Why was I so nervous? It was just a battlefield tour. Over the last thirty years with the National Park Service, I have led literally thousands of battlefield tours, hikes and walks. But this time it was different and I was anxious. Wait a minute, hadn’t I guided numerous VIPs across the battlefield -- Senators, Congressmen, foreign dignitaries, State Department officials, Generals, Cabinet Secretaries. Heck, I met Jimmy Stewart, Nancy Reagan and once spent the whole day leading the entire Kennedy family around Antietam with renowned Civil War historian Shelby Foote. Still I was apprehensive. This was not about me, it was about a young man who has been through radiation and chemo and was traveling 3,000 miles to visit the park.
This tour was different, unlike any I had been asked to present before. It was for the Make-A-Wish Foundation, www.wish.org. For a young man with a life threatening illness, it was his dream to visit Antietam, Manassas and Gettysburg battlefields. Now I have always known that Antietam is special place, sacred ground that should be preserved forever. However, I had not thought that if facing the greatest challenge in life that I would choose touring the battlefield as my one wish. Kids in this incredible program have done amazing things -- jammed with Carlos Santana, flown in a Navy fighter jet, gone to the Super Bowl, acted as the Chairman of Nintendo and of course vacationed in Disney. But for fifteen year old Clark, a young Civil War buff from California, his wish was to tour the battlefields.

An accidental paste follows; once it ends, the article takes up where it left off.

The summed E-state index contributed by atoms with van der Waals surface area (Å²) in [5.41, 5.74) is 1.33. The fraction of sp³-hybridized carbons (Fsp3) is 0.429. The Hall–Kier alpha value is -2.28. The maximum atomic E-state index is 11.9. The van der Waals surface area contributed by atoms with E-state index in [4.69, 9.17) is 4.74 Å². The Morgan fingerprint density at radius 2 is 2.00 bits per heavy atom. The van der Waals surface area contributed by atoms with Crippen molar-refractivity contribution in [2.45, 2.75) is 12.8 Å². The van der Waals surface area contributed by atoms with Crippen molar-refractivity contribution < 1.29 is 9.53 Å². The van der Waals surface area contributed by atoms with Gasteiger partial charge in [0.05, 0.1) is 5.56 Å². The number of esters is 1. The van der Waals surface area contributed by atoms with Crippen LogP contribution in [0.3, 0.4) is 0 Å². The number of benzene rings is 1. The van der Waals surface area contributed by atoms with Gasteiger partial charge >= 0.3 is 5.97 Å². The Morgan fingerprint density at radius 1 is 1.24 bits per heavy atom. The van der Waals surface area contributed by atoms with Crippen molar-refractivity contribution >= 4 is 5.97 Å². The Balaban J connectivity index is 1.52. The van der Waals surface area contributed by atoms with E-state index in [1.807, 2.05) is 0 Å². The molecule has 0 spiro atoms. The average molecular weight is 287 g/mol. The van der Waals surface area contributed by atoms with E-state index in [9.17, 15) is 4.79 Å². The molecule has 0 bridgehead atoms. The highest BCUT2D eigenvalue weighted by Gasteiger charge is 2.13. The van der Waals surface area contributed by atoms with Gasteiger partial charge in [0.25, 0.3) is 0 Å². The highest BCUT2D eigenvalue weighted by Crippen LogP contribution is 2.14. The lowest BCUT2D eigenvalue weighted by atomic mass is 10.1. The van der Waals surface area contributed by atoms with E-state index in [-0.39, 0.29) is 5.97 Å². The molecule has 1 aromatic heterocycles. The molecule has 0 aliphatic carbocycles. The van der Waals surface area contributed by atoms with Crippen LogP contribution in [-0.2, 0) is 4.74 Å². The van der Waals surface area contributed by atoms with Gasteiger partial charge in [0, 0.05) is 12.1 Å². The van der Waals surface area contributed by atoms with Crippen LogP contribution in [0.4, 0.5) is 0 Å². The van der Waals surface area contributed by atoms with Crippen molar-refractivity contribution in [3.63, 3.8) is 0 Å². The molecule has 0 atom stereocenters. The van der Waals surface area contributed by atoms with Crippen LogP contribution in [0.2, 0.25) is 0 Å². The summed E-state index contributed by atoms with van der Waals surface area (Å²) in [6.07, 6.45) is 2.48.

The night before the tour I was very apprehensive. So I jumped on my mobile meditation device (better
The next morning was unusually clear and cool for the longest day of the year. Clark arrived with his older brother, Mom and Dad. He was a little shy, but very much a typical kid from what surely seemed a wonderful family. We spent the next five hours together sharing the incredible story of the worst one-day battle in American history. We talked about the normal battlefield subjects of weapons, tactics, terrain and soldiers. However, we also focused on the courage and sacrifice of the young men who once marched to the Cumberland Valley. How they faced adversity, doubts and fears. How there are more important things in life than ourselves. Things like preserving our nation, our flag and freedom. We stood where young Johnny Cook once stood. Just so happens that he was also fifteen.
At Antietam, he was the bugler for Battery B, 4th U.S. Artillery. At the horrific Cornfield, Johnny assisted his wounded commander, faced mortal danger and helped load and fire the cannon. For his bravery, Johnny was awarded the Medal of Honor.
After a full day on the battlefield, we finished with a shopping spree in the park bookstore arranged by Antietam’s Superintendent and donated by Antietam’s generous cooperating association. Clark seemed so happy with his Antietam t-shirt, cap and model cannon. It was then that Clark’s father said to me that, “we are so blessed.” I will never forget his words or the quiet smile of his son. I will cherish forever the gift that I had been given of the privilege of sharing this day with this remarkable young man and his family. A powerful and poignant reminder of what is important-- the precious gift of life, family and making wishes come true.